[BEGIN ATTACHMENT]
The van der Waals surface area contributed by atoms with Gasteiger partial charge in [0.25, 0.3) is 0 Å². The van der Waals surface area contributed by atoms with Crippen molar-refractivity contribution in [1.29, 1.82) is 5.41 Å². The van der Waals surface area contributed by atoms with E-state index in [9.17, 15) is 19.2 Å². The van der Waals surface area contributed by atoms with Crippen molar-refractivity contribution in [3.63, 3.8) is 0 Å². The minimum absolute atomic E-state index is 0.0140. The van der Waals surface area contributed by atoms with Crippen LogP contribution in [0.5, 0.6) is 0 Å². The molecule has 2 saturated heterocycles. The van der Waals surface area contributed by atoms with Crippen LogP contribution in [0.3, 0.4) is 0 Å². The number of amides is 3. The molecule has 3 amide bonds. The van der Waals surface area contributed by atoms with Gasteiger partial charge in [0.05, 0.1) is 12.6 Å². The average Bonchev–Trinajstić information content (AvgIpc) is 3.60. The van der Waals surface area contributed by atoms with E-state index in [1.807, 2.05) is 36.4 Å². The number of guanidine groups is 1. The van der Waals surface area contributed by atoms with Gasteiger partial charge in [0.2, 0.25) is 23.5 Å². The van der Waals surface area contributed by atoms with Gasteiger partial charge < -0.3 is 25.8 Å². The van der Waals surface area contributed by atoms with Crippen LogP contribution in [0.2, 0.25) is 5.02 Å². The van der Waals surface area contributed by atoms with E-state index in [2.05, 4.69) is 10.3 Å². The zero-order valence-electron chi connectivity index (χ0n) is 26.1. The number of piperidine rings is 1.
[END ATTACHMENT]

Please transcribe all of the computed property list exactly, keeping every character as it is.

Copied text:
The van der Waals surface area contributed by atoms with Gasteiger partial charge in [0.25, 0.3) is 0 Å². The van der Waals surface area contributed by atoms with Crippen molar-refractivity contribution in [1.29, 1.82) is 5.41 Å². The van der Waals surface area contributed by atoms with E-state index in [9.17, 15) is 19.2 Å². The van der Waals surface area contributed by atoms with Crippen molar-refractivity contribution in [3.63, 3.8) is 0 Å². The minimum absolute atomic E-state index is 0.0140. The van der Waals surface area contributed by atoms with Crippen LogP contribution in [0.5, 0.6) is 0 Å². The molecule has 2 saturated heterocycles. The van der Waals surface area contributed by atoms with Crippen LogP contribution in [0.3, 0.4) is 0 Å². The number of amides is 3. The molecule has 3 amide bonds. The van der Waals surface area contributed by atoms with Gasteiger partial charge in [0.05, 0.1) is 12.6 Å². The average Bonchev–Trinajstić information content (AvgIpc) is 3.60. The van der Waals surface area contributed by atoms with E-state index in [1.807, 2.05) is 36.4 Å². The number of guanidine groups is 1. The van der Waals surface area contributed by atoms with Gasteiger partial charge in [0.2, 0.25) is 23.5 Å². The van der Waals surface area contributed by atoms with Gasteiger partial charge < -0.3 is 25.8 Å². The van der Waals surface area contributed by atoms with Crippen LogP contribution in [0.2, 0.25) is 5.02 Å². The van der Waals surface area contributed by atoms with E-state index in [2.05, 4.69) is 10.3 Å². The zero-order valence-electron chi connectivity index (χ0n) is 26.1. The number of piperidine rings is 1.